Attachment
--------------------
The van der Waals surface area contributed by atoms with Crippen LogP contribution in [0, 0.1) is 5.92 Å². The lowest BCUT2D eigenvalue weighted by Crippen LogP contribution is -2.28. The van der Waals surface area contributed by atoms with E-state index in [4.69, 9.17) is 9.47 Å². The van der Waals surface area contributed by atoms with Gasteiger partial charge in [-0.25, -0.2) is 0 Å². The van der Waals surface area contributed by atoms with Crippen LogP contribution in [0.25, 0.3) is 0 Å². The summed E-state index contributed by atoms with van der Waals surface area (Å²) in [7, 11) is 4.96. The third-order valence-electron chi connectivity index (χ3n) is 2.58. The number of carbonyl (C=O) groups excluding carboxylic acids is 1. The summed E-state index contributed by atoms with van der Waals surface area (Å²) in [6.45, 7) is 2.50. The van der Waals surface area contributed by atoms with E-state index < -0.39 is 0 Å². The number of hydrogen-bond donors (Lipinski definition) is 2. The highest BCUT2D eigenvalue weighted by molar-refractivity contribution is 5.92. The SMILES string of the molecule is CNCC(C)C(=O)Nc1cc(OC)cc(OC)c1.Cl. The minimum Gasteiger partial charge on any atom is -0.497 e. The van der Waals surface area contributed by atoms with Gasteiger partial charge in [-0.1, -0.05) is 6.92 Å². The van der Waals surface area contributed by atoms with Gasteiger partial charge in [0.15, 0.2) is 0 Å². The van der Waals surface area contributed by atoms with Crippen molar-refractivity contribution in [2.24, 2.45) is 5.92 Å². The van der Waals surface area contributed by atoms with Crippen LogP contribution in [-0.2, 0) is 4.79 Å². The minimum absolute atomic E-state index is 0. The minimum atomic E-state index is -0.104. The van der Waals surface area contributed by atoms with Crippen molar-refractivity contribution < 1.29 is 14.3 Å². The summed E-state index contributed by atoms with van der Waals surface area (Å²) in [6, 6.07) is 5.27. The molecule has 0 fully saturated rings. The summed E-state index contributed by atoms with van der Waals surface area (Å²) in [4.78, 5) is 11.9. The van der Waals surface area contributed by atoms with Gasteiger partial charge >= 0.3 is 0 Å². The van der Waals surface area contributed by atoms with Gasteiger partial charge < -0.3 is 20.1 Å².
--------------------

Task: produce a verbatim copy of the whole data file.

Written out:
The van der Waals surface area contributed by atoms with Crippen LogP contribution in [0, 0.1) is 5.92 Å². The lowest BCUT2D eigenvalue weighted by Crippen LogP contribution is -2.28. The van der Waals surface area contributed by atoms with E-state index in [4.69, 9.17) is 9.47 Å². The van der Waals surface area contributed by atoms with Gasteiger partial charge in [-0.25, -0.2) is 0 Å². The van der Waals surface area contributed by atoms with Crippen LogP contribution in [0.25, 0.3) is 0 Å². The summed E-state index contributed by atoms with van der Waals surface area (Å²) in [7, 11) is 4.96. The third-order valence-electron chi connectivity index (χ3n) is 2.58. The number of carbonyl (C=O) groups excluding carboxylic acids is 1. The summed E-state index contributed by atoms with van der Waals surface area (Å²) in [6.45, 7) is 2.50. The van der Waals surface area contributed by atoms with E-state index < -0.39 is 0 Å². The number of hydrogen-bond donors (Lipinski definition) is 2. The highest BCUT2D eigenvalue weighted by molar-refractivity contribution is 5.92. The SMILES string of the molecule is CNCC(C)C(=O)Nc1cc(OC)cc(OC)c1.Cl. The minimum Gasteiger partial charge on any atom is -0.497 e. The van der Waals surface area contributed by atoms with Gasteiger partial charge in [-0.1, -0.05) is 6.92 Å². The van der Waals surface area contributed by atoms with Gasteiger partial charge in [0.15, 0.2) is 0 Å². The van der Waals surface area contributed by atoms with Crippen molar-refractivity contribution in [2.24, 2.45) is 5.92 Å². The van der Waals surface area contributed by atoms with Crippen LogP contribution in [-0.2, 0) is 4.79 Å². The minimum absolute atomic E-state index is 0. The minimum atomic E-state index is -0.104. The van der Waals surface area contributed by atoms with Crippen molar-refractivity contribution < 1.29 is 14.3 Å². The summed E-state index contributed by atoms with van der Waals surface area (Å²) in [6, 6.07) is 5.27. The molecule has 0 fully saturated rings. The summed E-state index contributed by atoms with van der Waals surface area (Å²) in [4.78, 5) is 11.9. The van der Waals surface area contributed by atoms with Gasteiger partial charge >= 0.3 is 0 Å². The van der Waals surface area contributed by atoms with Gasteiger partial charge < -0.3 is 20.1 Å².